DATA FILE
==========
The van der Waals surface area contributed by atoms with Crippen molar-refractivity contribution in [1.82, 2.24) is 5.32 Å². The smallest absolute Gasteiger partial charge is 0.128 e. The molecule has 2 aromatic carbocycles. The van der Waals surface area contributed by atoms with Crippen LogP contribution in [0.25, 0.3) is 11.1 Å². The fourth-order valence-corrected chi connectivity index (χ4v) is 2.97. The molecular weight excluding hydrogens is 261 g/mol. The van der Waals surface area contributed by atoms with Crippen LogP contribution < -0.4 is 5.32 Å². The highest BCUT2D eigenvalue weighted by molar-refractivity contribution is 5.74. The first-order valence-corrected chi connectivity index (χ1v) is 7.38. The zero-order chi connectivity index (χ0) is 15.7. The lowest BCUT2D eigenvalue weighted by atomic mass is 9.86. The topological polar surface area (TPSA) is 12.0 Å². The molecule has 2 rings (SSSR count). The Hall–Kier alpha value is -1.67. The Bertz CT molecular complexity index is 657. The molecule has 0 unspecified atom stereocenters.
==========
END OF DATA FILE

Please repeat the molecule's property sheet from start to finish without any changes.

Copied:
The van der Waals surface area contributed by atoms with Crippen molar-refractivity contribution in [1.82, 2.24) is 5.32 Å². The smallest absolute Gasteiger partial charge is 0.128 e. The molecule has 2 aromatic carbocycles. The van der Waals surface area contributed by atoms with Crippen LogP contribution in [0.25, 0.3) is 11.1 Å². The fourth-order valence-corrected chi connectivity index (χ4v) is 2.97. The molecular weight excluding hydrogens is 261 g/mol. The van der Waals surface area contributed by atoms with Crippen LogP contribution < -0.4 is 5.32 Å². The highest BCUT2D eigenvalue weighted by molar-refractivity contribution is 5.74. The first-order valence-corrected chi connectivity index (χ1v) is 7.38. The zero-order chi connectivity index (χ0) is 15.7. The lowest BCUT2D eigenvalue weighted by atomic mass is 9.86. The topological polar surface area (TPSA) is 12.0 Å². The molecule has 2 rings (SSSR count). The Hall–Kier alpha value is -1.67. The Bertz CT molecular complexity index is 657. The molecule has 0 unspecified atom stereocenters.